Poland and Germany Show Kremlin No Wiggle Room (Gazeta Wyborcza,
"The Russians wanted the talks, as they feel the burden of
isolation that befell them after the annexation of Crimea and their stirring up
of eastern Ukraine. ... The object of this phase of the game was not to soften
or convince Lavrov. The ministers were there to keep the
channels of communication open. The most serious European crisis in years continues
to unfold in Ukraine. Russia’s behavior has resulted in condemnation and
anxiety, but NATO will not send troops to Ukraine - that much is certain."
when the chief diplomats of important countries meet, a discreetly situated,
elegant mansion is chosen as a venue. In beautiful St. Petersburg there is no
shortage of such places. Yet when Polish and German Foreign Ministers RadosławSikorski and Frank-Walter Steinmeier spoke with their Russian counterpart Sergey Lavrov,
they did so in an ordinary downtown hotel.
Russians wanted the talks, as they feel the burden of isolation that befell
them after the annexation of Crimea and their stirring up of eastern Ukraine. Yet
even before their planes took off for St. Petersburg, it was clear that Sikorski and Steinmeier wouldn't
win them over to the European Union's point of view.
Lavrov regaled them with the same propaganda the
Kremlin has been pedaling for weeks. That in February, a coup took place in
Ukraine, that the Crimea annexation was in accord with international law, that Russia
has nothing to do with the situation in eastern Ukraine, that Kiev has to agree
to a federalization of the country, and that sending the Ukrainian army against
Russian mercenaries in Sloviansk or Lugansk was "a crime against the nation."
German Foreign Minister Frank-Walter Steinmeier,
Minister Sergei Lavrov, Poland Foreign
Their meeting was no love in, but it kept the lines of
open, and Poland and Germany showed Lavrov
that from east to west,
Europe remains united in condemning Russian activity in Ukraine.
he's watching too much Russian television?" wondered one of the diplomats.
were some positive signals at the conference: Sergey Lavrov
spoke of cooperation with the new Ukrainian president, Petro Poroshenko, when before, Russia was adamant it wouldn't
recognize his young government.
object of this phase of the game was not to soften or convince Lavrov. The ministers were there to keep the channels of
communication open. The most serious European crisis in years continues to
unfold in Ukraine. Russia’s behavior has resulted in condemnation and anxiety,
but NATO will not send troops to Ukraine - that much is certain. The crisis can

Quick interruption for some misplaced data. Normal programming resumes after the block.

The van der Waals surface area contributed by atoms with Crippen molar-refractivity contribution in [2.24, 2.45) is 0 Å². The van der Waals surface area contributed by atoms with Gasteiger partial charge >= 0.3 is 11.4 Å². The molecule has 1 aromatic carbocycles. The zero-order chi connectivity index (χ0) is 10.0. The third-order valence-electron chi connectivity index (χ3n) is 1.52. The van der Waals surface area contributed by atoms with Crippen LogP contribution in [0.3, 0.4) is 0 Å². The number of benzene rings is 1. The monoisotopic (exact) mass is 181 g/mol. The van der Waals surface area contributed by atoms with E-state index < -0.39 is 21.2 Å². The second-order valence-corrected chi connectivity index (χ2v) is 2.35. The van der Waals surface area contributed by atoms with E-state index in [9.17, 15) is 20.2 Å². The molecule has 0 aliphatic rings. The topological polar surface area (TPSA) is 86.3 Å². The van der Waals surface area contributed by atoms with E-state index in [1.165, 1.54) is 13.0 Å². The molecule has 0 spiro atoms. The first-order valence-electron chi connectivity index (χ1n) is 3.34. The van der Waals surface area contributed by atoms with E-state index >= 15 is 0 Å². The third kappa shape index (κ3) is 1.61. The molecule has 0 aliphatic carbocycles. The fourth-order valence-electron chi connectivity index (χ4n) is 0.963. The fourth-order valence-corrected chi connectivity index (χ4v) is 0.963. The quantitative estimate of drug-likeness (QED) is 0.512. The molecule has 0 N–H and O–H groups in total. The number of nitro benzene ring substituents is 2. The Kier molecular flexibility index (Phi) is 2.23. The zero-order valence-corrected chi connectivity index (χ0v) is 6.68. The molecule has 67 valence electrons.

only be resolved through diplomacy, and so it is imperative to talk to Russia.
Kaliningrad Triangle [three-way
German-Polish-Russian talks] is a good formul for
negotiation, since in addition to Russia, it is comprised of old Europe's most
important country and new Europe's as well. Russians have accepted the notion
that within this group, peace in Ukraine can be discussed.
politicians went to Russia in order to send a clear signal to their European
colleagues. Sikorski showed that Poland is not a Russophobic country. Russian propaganda has been persistently
tried to depict it us as such. The fact that right now, reports are appearing about
Polish mercenaries taken prisoner in eastern Ukraine, is no accident.
Sikorski didn't use an accusatory tone. He
seemed preoccupied about the fate of Ukraine - and also Russia. He wanted to
show the world that Poles, while condemning the Kremlin for its aggression
against its neighbor, are ready for an honest dialogue with Russia. It isn't
Warsaw pouring fuel on that fire.
Steinmeier assured [his Polish colleague] that Germany
won't talk to Russia over the heads of its neighbors, as for example, during
the construction of the Nord
Stream gas pipeline. By meeting Lavrov in the company
of a Polish minister, Steinmeier is sending a message
that on the subject of Russia, Europe will continue to speak with one voice.
is also a message to the Russians that despite pro-Russia lobbying in Germany
by politicians friendly to the Kremlin, Berlin will not break with the European
choir. Moreover, it is a sign that Germany and Poland have convergent positions.
Steinmeier, architect of German-Russian rapprochement
during the reign of Chancellor Gerhard Schröder, is
today as sharp a critic of the Kremlin as his Polish colleague. The difference
lies in how to punish Russia: Poland wants severe penalties, while Germany wants
more time to talk.
to Russia is politically risky for both ministers. Steinmeier
has for months been at odds with other members of his party, the Social
Democratic Party, in which the so called "those who understand Russia"
have a lot of influence. Those extremely pro-Russia activists, citing the
authority of former Chancellors Helmut Schmidt and Gerhard Schröder
- who while in office maintained warm relations with Russia, want teh European Union to give Russia a free hand.
flying to St. Petersburg, Steinmeier won't win any
points with his party. Sikorski, for his part, will
likely be called a traitor by the Polish right, since, as they all seem to know,
only traitors meet with the Russians.